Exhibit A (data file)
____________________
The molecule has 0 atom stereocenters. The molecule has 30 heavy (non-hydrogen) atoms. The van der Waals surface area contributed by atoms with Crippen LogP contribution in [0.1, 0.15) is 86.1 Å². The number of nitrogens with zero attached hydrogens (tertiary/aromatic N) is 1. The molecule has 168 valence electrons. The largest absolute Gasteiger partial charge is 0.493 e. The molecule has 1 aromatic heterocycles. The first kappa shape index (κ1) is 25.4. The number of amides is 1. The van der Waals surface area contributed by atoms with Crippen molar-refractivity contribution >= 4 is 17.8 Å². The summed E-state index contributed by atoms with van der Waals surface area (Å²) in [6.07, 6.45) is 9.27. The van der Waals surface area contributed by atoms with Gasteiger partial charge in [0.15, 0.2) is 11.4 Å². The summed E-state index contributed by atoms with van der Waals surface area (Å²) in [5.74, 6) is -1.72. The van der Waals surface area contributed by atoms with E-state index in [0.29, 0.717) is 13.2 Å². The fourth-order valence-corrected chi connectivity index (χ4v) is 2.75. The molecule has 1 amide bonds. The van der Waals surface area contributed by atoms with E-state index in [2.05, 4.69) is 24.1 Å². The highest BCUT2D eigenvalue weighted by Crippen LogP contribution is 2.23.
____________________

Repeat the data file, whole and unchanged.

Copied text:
The molecule has 0 atom stereocenters. The molecule has 30 heavy (non-hydrogen) atoms. The van der Waals surface area contributed by atoms with Crippen LogP contribution in [0.1, 0.15) is 86.1 Å². The number of nitrogens with zero attached hydrogens (tertiary/aromatic N) is 1. The molecule has 168 valence electrons. The largest absolute Gasteiger partial charge is 0.493 e. The molecule has 1 aromatic heterocycles. The first kappa shape index (κ1) is 25.4. The number of amides is 1. The van der Waals surface area contributed by atoms with Crippen molar-refractivity contribution >= 4 is 17.8 Å². The summed E-state index contributed by atoms with van der Waals surface area (Å²) in [6.07, 6.45) is 9.27. The van der Waals surface area contributed by atoms with Gasteiger partial charge in [0.15, 0.2) is 11.4 Å². The summed E-state index contributed by atoms with van der Waals surface area (Å²) in [5.74, 6) is -1.72. The van der Waals surface area contributed by atoms with E-state index in [0.29, 0.717) is 13.2 Å². The fourth-order valence-corrected chi connectivity index (χ4v) is 2.75. The molecule has 1 amide bonds. The van der Waals surface area contributed by atoms with E-state index in [2.05, 4.69) is 24.1 Å². The highest BCUT2D eigenvalue weighted by Crippen LogP contribution is 2.23.